Muhammad Mohiuddin, The Figure Behind the Success of Pig Heart Transplant

 A man in the United States (US) for the first time underwent a pig heart transplant. It's probably too early to say this transplant will actually work. But this high-level experimental operation remains history in the medical world, and there is Muhammad Mohiuddin behind it.

The team of doctors at the University of Maryland Medical Center who performed the transplant procedure said the operation demonstrated the possibility that genetically modified animal organs could function in the human body.

As quoted from CNN, the pig's heart has been genetically modified to remove the sugar content that often rejects organs quickly in its cells.

Dr Muhammad Mohiuddin, scientific director of the animal-to-human transplant program at the University of Maryland Medical Center with Dr. Bartley P. Griffith, led the historic and successful operation. Up to three days after the operation, the patient who received the pig heart transplant was in good condition.

"If this is successful, there will be an endless supply of similar organs for suffering patients," said Dr Mohiuddin.

He said organ donations in the US are very few, while the list of patients in need of transplants continues to grow. This condition prompted doctors and scientists to turn to animal organs to fulfill it.

Muhammad Mohiuddin's Profile

Dr Mohiuddin is Professor of Surgery at the University of Maryland School of Medicine School of Medicine. Quoted from the University of Maryland website, Dr Mohiuddin currently serves as the Chief of Transplantation Section of Cardiothoracic Surgery Research Program at the University of Maryland Medical Center as well as a Senior Scientist at the National Heart Lung and Blood Institute at the National Institutes of Health (NIH).

Prior to joining the NIH in 2005, he held faculty positions at the University of Pennsylvania, Philadelphia and Rush University, Chicago. Dr Mohiuddin has been involved in the field of xenotransplantation since 1992 and has been instrumental in initiating xenotransplantation research programs at the above-mentioned institutions.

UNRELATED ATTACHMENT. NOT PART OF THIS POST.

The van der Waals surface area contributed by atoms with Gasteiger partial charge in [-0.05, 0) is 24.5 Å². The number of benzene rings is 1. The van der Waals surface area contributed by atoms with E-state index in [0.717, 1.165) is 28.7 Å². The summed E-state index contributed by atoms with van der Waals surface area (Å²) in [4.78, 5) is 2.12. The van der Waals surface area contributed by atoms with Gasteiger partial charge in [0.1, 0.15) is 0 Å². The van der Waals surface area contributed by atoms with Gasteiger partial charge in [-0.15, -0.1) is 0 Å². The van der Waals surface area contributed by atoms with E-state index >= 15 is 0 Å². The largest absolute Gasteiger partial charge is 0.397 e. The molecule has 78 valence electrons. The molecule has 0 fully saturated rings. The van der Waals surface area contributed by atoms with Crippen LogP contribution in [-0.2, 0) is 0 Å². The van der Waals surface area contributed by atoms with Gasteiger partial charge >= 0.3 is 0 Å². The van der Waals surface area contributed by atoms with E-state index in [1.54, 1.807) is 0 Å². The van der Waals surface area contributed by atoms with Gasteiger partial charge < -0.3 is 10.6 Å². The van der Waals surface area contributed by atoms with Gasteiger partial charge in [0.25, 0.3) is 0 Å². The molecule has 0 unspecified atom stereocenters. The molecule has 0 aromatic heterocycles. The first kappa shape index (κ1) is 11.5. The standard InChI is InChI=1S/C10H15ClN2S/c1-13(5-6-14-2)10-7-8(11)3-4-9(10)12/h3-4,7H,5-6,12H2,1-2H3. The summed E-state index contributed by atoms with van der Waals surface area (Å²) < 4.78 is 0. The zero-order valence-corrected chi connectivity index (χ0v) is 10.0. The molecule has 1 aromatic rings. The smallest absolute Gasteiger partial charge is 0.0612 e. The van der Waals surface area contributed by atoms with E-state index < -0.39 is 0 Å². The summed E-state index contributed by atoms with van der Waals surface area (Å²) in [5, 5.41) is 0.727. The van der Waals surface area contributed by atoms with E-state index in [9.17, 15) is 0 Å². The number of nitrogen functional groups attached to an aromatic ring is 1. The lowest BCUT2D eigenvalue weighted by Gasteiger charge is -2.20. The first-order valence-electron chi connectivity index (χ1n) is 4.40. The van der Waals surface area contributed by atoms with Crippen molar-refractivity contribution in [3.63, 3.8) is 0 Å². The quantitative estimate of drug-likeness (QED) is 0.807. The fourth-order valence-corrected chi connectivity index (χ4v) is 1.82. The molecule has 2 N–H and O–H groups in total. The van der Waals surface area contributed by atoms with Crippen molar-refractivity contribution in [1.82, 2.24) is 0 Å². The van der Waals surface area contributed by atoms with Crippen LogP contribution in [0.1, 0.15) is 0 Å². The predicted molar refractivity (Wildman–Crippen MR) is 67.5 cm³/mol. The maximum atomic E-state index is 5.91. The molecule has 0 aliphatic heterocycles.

Dr Mohiuddin received his MBBS (MD) from Dow Medical College in Karachi, Pakistan and after completing his surgical training at Civil Hospital Karachi, he moved to the USA, where he completed his first fellowship in Transplantation Biology at University of Pennsylvania (Verdi DiSesa), then also bone marrow transplantation at the Institute of Cellular Therapeutics (Suzanne Ildstad), MCP Hahnemann University (now Drexel University).

Dr Mohiuddin's main interest is to understand the role of B lymphocytes in transplantation, specifically xenograft rejection. His other interests include transplant tolerance and immune modulation.

He has made several contributions in the field of transplantation and xenotransplantation with more than 120 publications and more than 100 abstracts and presentations.

His research team holds the record for the longest xenograft survival in a large animal model. The immunosuppressive regimen developed under his leadership, is currently used extensively throughout the xenotransplantation field.

In addition, Dr Mohiuddin is an elected board member of the International Xenotransplantation Association / TTS. He is also an honorary member of the Transplantation Society and the American Society of Transplant Physicians.

He reviewed manuscripts for a number of transplant-related journals, and received several NIH and non-NIH awards during his academic career. His recent work in cardiac xenotransplantation was widely highlighted in the mass media around the world.

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